NFL beat writer mock draft 2.0: Vikings, Broncos trade up into top 10 to grab QBs – The Athletic

The Athletic NFL StaffMar 21, 2024

The 2024 NFL Draft is just five weeks away, and the jockeying for the top quarterbacks remains this year’s buzziest topic.

Once again, we gathered our NFL reporters for a virtual mock draft, with each representing the team they cover. And once again, teams in need of a quarterback were willing to pay a huge price. Two of our GMs traded up into the top 10 to grab their quarterbacks of the future, while another team moved back up into the late first round to go after its own. (Our beat writers’ trades are noted with an asterisk.)

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Here’s how it all went down:

1. Chicago Bears (from CAR): Caleb Williams, QB, USC

The Justin Fields trade was inevitable, but it officially puts the Bears in position to draft a quarterback. While anything could happen between now and the draft, starting with Wednesday’s USC pro day and Williams’ visit to Halas Hall, nothing has changed the near-consensus evaluation that Williams is the most talented player in the draft. He’ll take over an offense that now features Keenan Allen, DJ Moore and Cole Kmet, along with free-agent additions D’Andre Swift and Gerald Everett. It’s hard to find a better situation, personnel-wise, for a rookie quarterback. — Kevin Fishbain

2. Washington Commanders: Jayden Daniels, QB, LSU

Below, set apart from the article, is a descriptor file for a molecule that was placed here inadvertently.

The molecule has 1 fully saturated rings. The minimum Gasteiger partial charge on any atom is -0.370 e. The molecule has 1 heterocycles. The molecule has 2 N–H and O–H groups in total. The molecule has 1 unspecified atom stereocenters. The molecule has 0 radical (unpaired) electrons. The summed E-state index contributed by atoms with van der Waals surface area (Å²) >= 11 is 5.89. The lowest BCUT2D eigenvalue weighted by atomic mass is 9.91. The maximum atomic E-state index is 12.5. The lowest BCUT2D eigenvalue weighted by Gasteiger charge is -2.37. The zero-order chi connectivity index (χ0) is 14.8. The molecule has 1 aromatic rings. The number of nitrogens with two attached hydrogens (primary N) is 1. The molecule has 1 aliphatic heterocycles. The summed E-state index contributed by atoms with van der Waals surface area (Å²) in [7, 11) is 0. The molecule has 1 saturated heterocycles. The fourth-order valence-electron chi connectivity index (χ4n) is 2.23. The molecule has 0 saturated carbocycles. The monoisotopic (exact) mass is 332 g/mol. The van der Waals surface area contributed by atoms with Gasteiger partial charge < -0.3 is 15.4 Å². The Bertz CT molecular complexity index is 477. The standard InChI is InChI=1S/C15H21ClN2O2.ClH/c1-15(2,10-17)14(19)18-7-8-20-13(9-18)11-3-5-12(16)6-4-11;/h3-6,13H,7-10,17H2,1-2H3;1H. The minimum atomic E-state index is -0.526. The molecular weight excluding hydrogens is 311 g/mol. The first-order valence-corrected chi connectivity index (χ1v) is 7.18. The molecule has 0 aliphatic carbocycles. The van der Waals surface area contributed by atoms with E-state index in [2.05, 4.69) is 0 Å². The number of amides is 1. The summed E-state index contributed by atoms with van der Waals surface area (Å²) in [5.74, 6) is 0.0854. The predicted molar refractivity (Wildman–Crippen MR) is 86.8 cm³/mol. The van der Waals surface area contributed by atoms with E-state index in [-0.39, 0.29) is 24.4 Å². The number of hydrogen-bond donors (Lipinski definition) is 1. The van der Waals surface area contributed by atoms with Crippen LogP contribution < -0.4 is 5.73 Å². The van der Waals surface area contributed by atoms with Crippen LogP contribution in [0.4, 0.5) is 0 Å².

This is the conventional plan for the quarterback-needy Commanders, who traded 2024 starter Sam Howell to the Seahawks and signed free agent Marcus Mariota. Significant negotiations were had with other teams about moving down (the Vikings are dead to me). There was even talk of a three-way deal involving the Chargers and Raiders. In each case, the goal involved adding more picks for a Commanders team with numerous long-term holes but also leaving them in a position to draft a QB. The reigning Heisman winner is an exciting prospect, but there’s no public or private consensus on whether Daniels or Drake Maye is the better prospect (and some see J.J. McCarthy as having joined that tier). Moving down has its merits. But not getting a QB would be a tough sell for fans, and that’s a factor for a franchise trying to win back its supporters. — Ben Standig

3. Minnesota Vikings (from NE*): Drake Maye, QB, North Carolina

*Trade: Vikings trade No. 11, No. 23, a first-round pick in 2025 and a second-round pick in 2026 to the Patriots for No. 3.